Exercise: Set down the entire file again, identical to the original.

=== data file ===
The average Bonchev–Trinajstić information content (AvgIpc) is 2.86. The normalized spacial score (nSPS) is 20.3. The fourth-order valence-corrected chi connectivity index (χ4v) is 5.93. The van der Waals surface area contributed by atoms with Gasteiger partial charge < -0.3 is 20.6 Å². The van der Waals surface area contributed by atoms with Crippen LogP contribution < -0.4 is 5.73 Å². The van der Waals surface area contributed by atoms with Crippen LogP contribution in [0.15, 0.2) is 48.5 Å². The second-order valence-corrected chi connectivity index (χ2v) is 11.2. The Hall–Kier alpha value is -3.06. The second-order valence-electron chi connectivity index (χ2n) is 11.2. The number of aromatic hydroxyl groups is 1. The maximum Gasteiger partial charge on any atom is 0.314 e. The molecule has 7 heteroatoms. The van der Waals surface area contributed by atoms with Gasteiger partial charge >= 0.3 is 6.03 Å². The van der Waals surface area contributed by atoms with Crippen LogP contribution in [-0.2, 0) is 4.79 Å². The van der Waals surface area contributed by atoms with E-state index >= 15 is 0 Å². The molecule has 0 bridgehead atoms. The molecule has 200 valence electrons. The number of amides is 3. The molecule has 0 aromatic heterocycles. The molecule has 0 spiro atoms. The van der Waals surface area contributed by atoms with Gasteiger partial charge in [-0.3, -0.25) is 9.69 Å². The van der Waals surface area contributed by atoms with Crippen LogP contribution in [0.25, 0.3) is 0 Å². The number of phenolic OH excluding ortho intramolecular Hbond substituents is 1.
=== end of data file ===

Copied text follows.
The average Bonchev–Trinajstić information content (AvgIpc) is 2.86. The normalized spacial score (nSPS) is 20.3. The fourth-order valence-corrected chi connectivity index (χ4v) is 5.93. The van der Waals surface area contributed by atoms with Gasteiger partial charge < -0.3 is 20.6 Å². The van der Waals surface area contributed by atoms with Crippen LogP contribution < -0.4 is 5.73 Å². The van der Waals surface area contributed by atoms with Crippen LogP contribution in [0.15, 0.2) is 48.5 Å². The second-order valence-corrected chi connectivity index (χ2v) is 11.2. The Hall–Kier alpha value is -3.06. The second-order valence-electron chi connectivity index (χ2n) is 11.2. The number of aromatic hydroxyl groups is 1. The maximum Gasteiger partial charge on any atom is 0.314 e. The molecule has 7 heteroatoms. The van der Waals surface area contributed by atoms with Gasteiger partial charge >= 0.3 is 6.03 Å². The van der Waals surface area contributed by atoms with Crippen LogP contribution in [-0.2, 0) is 4.79 Å². The van der Waals surface area contributed by atoms with E-state index >= 15 is 0 Å². The molecule has 0 bridgehead atoms. The molecule has 200 valence electrons. The number of amides is 3. The molecule has 0 aromatic heterocycles. The molecule has 0 spiro atoms. The van der Waals surface area contributed by atoms with Gasteiger partial charge in [-0.3, -0.25) is 9.69 Å². The van der Waals surface area contributed by atoms with Crippen LogP contribution in [0.25, 0.3) is 0 Å². The number of phenolic OH excluding ortho intramolecular Hbond substituents is 1.